I didn’t want to ask for help because it would be a confession of weakness. But my patient was dying, really dying, all of a sudden, out of nowhere, and I didn’t know why, and I didn’t seem able to do anything to stop him. I figured it would be even worse if he died because I didn’t ask for help. So I did. I don’t know what’s worse, that I was weak enough to ask, or that the person I asked didn’t really know any more than I did, and didn’t do any more than what I was about to do anyway. The patient survived, mostly thanks to the nurses, and due to what they and I did before the help arrived. I guess it’s good, in a way. I’ve proven to myself that I can get through anything (with the right nurses). I need to stop using the comfort blanket of asking senior residents for help. If I could just not get so worried by my patients dying, or trying to, that I can’t seem to think straight. . . and why do they always do it at 3am, when I can’t think straight anyway?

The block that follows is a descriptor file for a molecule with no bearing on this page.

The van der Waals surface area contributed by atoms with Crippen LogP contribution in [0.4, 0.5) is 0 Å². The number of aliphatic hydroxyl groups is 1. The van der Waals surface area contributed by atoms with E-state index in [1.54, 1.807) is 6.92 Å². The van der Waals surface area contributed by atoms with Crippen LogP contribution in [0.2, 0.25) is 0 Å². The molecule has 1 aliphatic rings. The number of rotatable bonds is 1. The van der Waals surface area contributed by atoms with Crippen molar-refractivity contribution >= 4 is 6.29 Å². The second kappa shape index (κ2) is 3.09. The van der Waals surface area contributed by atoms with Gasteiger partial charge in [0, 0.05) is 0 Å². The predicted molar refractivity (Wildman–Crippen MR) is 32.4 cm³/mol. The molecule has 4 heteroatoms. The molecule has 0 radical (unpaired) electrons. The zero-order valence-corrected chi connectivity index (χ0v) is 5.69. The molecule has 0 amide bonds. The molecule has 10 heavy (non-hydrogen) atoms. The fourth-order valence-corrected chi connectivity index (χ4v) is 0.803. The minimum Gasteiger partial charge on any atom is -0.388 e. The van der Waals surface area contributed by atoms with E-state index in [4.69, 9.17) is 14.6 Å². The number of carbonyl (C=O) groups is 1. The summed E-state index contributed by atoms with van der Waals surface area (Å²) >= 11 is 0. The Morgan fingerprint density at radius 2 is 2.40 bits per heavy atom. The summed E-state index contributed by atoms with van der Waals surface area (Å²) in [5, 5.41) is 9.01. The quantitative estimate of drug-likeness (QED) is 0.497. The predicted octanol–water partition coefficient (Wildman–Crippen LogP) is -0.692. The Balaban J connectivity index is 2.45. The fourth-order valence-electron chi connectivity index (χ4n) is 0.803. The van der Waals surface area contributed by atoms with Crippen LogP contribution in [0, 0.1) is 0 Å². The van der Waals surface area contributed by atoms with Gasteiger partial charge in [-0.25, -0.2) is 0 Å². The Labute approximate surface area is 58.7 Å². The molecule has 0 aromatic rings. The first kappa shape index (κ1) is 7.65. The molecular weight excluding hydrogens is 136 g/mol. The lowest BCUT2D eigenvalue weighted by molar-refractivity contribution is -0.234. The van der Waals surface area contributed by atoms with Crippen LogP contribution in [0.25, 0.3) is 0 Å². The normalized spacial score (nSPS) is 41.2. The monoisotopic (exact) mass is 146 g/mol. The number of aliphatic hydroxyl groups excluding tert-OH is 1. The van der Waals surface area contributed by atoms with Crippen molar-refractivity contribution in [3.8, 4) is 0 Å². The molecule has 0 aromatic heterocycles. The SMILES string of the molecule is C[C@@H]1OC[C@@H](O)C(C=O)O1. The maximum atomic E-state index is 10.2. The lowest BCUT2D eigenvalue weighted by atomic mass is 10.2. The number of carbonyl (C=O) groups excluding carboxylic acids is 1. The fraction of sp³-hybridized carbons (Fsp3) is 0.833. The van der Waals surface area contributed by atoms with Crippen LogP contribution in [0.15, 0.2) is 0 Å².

I’ve mentioned the ghosts before – memories of other times when things went wrong. They’re starting to add up now, so whenever I have a really sick patient, there’s usually an analogous memory, where things didn’t turn out well. I don’t know whether it’s good, to have those to make me paranoid and anxious to check into every possible explanation or treatment option, or whether knowing the answer to those old puzzles sets me thinking down one track, unable to see what might be different about this time.

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